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Facebook Prices Initial Public Offering At $38 Per Share

NEW YORK (CBSNewYork/AP) -- Facebook has priced its initial public offering of stock at $38 per share, signaling that investor demand is strong for the world's largest online social network.

Facebook Inc. and its early investors now stand to reap as much as $18.4 billion from the IPO, if the extra shares reserved to cover additional demand are sold as part of the transaction. Without the extra shares, the offering raises $16 billion. The IPO values the company at around $104 billion, above, Disney and Kraft.

That success has Dobbs Ferry proud of its new billionaire baby -- Westchester County native and Facebook CEO Mark Zuckerberg.

"If you have the right idea and you have to envision it and have faith in it and believe. I definitely think that's a great thing," one local resident told 1010 WINS' Al Jones.

1010 WINS' Al Jones Reports From Dobbs Ferry


"Amazing that someone who is local, that grew up in this area can achieve great things," said another.

The Facebook offering is shaping up to be one of the largest in history -- a big payoff for a company that started out eight years ago with no way to make money.

The $38 price tag is what the investment banks orchestrating the offering will sell the stock to their clients.

Facebook's stock is expected to begin trading on the Nasdaq Stock Market sometime Friday morning under the ticker symbol "FB." That's when so-called retail investors can try to buy the stock.

Facebook is the third-highest valued company to ever go public, according to data from Dealogic, a financial data provider. Only the two Chinese banks have been worth more.

However, the IPO has been mired in some controversy.

A Facebook co-founder, 30-year-old Eduardo Saverin, recently relinquished his U.S. citizenship ahead of the initial public offering.

Saverin currently lives in Singapore, which does not have a capital gains tax, meaning he could avoid as much as $100 million in taxes.

That decision has prompted anger from Sen. Chuck Schumer.

"Eduardo Savern wants to de-friend the United States of America just to avoid paying taxes," Schumer said.

Schumer is co-sponsoring a bill that would impose a 30 percent capital gains tax on people who renounced their citizenship, unless they can prove avoiding taxes wasn't the reason.

Meanwhile, for the Harvard dorm-born social network that re-imagined how people communicate online, the stock sale means more money to operate the data centers that hold the trove of status updates, photos and videos shared by Facebook's 900 million users. It means more money to hire the best engineers to work at its sprawling Menlo Park, Calif., headquarters, or in New York City, where it opened an engineering office last year.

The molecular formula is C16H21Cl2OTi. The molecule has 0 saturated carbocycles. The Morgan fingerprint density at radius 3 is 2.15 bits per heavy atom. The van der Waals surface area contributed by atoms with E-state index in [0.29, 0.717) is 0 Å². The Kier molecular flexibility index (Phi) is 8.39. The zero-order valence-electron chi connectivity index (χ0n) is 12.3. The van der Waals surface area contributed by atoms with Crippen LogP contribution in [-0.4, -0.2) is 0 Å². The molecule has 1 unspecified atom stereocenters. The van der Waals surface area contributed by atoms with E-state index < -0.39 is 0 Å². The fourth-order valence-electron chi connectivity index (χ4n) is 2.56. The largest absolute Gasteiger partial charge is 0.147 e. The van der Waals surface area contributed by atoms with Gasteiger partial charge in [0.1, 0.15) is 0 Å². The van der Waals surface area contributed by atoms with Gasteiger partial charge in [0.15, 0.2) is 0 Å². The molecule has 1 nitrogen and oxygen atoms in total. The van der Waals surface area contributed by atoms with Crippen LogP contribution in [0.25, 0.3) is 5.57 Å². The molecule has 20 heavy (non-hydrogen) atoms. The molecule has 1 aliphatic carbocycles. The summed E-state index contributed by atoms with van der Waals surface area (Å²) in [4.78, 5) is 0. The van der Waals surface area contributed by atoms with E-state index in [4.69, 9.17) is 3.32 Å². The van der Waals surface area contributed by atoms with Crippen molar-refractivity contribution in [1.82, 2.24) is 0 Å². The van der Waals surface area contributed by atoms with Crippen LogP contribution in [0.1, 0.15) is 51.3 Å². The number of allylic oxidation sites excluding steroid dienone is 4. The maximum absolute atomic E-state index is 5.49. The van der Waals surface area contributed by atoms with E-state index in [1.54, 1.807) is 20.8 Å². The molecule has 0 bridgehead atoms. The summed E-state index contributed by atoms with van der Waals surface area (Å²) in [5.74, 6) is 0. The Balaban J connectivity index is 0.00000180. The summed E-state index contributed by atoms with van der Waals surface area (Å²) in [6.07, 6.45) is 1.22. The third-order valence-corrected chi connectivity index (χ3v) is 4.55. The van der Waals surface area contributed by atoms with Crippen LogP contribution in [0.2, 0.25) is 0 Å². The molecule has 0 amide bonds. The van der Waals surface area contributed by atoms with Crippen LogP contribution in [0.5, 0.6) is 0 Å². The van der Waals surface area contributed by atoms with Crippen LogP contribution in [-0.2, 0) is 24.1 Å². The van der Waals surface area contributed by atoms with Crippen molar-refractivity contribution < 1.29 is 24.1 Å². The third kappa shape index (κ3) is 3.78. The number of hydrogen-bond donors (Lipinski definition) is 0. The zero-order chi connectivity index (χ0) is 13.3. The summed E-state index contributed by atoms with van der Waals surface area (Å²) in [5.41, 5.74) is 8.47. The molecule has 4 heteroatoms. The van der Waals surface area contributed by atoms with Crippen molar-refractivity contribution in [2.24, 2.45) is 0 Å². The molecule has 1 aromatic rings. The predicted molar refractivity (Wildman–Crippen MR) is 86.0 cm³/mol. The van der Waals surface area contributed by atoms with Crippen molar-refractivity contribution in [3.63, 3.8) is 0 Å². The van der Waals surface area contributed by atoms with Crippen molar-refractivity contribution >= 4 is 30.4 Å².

And it means early investors, who took a chance seeding the young social network with start-up funds six, seven and eight years ago, can reap big rewards. Peter Thiel, the venture capitalist who sits on Facebook's board of directors, invested $500,000 in the company back in 2004. He's selling nearly 17 million of his shares in the IPO, which means he'll get some $640 million.

Friend Don't Let Friend Buy Facebook?  1010 WINS' John Montone Reports


While most Facebook users won't see a penny from the offering, they are all intimately familiar with the company, so it resonates as something they understand.

Though Zuckerberg is selling about 30 million shares, he will remain Facebook's largest shareholder. He set up two classes of Facebook stock, building on the model Google co-founders Larry Page and Sergey Brin created as part of the online search leader's 2004 IPO. The dual class structure helps to ensure that he and other executives keep control as the sometimes conflicting demands of Wall Street exert new pressures on the company.

As a result, with the help of early investors who've promised to vote their stock his way, Zuckerberg will have the final say on how nearly 56 percent of Facebook's stock votes.

True to form, Zuckerberg and Facebook's engineers are ringing in the IPO on their own terms. The company is holding an overnight "hackathon" Thursday, where engineers stay up writing programming code to come up with new features for the site. On Friday morning, Zuckerberg will ring the Nasdaq opening bell from Facebook's headquarters.

(TM and Copyright 2012 CBS Radio Inc. and its relevant subsidiaries. CBS RADIO and EYE Logo TM and Copyright 2012 CBS Broadcasting Inc. Used under license. All Rights Reserved. This material may not be published, broadcast, rewritten, or redistributed. The Associated Press contributed to this report.)

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